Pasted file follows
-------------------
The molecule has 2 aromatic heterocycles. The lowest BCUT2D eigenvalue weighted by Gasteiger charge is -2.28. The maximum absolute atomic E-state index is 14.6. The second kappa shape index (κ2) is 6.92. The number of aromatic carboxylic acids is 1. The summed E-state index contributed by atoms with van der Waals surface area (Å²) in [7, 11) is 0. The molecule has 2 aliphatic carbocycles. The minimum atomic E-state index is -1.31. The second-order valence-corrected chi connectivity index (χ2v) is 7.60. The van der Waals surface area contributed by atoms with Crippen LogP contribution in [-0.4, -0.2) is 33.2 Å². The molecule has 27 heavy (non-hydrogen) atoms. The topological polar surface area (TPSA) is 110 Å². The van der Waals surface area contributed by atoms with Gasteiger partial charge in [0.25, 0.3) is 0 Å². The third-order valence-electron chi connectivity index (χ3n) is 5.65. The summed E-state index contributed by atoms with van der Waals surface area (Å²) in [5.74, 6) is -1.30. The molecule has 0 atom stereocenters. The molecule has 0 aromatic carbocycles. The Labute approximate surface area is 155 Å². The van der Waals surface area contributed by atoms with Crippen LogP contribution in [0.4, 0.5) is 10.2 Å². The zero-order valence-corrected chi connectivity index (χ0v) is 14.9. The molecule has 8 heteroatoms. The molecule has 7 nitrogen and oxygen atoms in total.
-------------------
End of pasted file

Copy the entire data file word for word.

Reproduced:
The molecule has 2 aromatic heterocycles. The lowest BCUT2D eigenvalue weighted by Gasteiger charge is -2.28. The maximum absolute atomic E-state index is 14.6. The second kappa shape index (κ2) is 6.92. The number of aromatic carboxylic acids is 1. The summed E-state index contributed by atoms with van der Waals surface area (Å²) in [7, 11) is 0. The molecule has 2 aliphatic carbocycles. The minimum atomic E-state index is -1.31. The second-order valence-corrected chi connectivity index (χ2v) is 7.60. The van der Waals surface area contributed by atoms with Crippen LogP contribution in [-0.4, -0.2) is 33.2 Å². The molecule has 27 heavy (non-hydrogen) atoms. The topological polar surface area (TPSA) is 110 Å². The van der Waals surface area contributed by atoms with Gasteiger partial charge in [0.25, 0.3) is 0 Å². The third-order valence-electron chi connectivity index (χ3n) is 5.65. The summed E-state index contributed by atoms with van der Waals surface area (Å²) in [5.74, 6) is -1.30. The molecule has 0 atom stereocenters. The molecule has 0 aromatic carbocycles. The Labute approximate surface area is 155 Å². The van der Waals surface area contributed by atoms with Crippen LogP contribution in [0.4, 0.5) is 10.2 Å². The zero-order valence-corrected chi connectivity index (χ0v) is 14.9. The molecule has 8 heteroatoms. The molecule has 7 nitrogen and oxygen atoms in total.